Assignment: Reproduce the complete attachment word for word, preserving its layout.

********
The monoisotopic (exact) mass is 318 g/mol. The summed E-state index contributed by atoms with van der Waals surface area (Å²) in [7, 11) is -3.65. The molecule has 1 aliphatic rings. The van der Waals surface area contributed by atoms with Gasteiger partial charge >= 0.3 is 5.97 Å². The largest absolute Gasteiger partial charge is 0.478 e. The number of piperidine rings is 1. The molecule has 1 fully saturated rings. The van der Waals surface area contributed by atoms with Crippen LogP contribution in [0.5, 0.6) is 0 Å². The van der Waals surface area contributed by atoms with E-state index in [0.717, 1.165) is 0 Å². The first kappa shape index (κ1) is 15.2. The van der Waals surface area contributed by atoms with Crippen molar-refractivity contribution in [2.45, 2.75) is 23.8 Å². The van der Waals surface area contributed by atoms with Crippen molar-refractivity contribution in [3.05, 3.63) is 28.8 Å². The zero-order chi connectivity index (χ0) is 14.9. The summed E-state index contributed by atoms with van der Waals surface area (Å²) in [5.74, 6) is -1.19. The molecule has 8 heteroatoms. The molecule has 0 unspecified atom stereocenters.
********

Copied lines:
The monoisotopic (exact) mass is 318 g/mol. The summed E-state index contributed by atoms with van der Waals surface area (Å²) in [7, 11) is -3.65. The molecule has 1 aliphatic rings. The van der Waals surface area contributed by atoms with Gasteiger partial charge >= 0.3 is 5.97 Å². The largest absolute Gasteiger partial charge is 0.478 e. The number of piperidine rings is 1. The molecule has 1 fully saturated rings. The van der Waals surface area contributed by atoms with Crippen LogP contribution in [0.5, 0.6) is 0 Å². The van der Waals surface area contributed by atoms with E-state index in [0.717, 1.165) is 0 Å². The first kappa shape index (κ1) is 15.2. The van der Waals surface area contributed by atoms with Crippen molar-refractivity contribution in [2.45, 2.75) is 23.8 Å². The van der Waals surface area contributed by atoms with Crippen molar-refractivity contribution in [3.05, 3.63) is 28.8 Å². The zero-order chi connectivity index (χ0) is 14.9. The summed E-state index contributed by atoms with van der Waals surface area (Å²) in [5.74, 6) is -1.19. The molecule has 8 heteroatoms. The molecule has 0 unspecified atom stereocenters.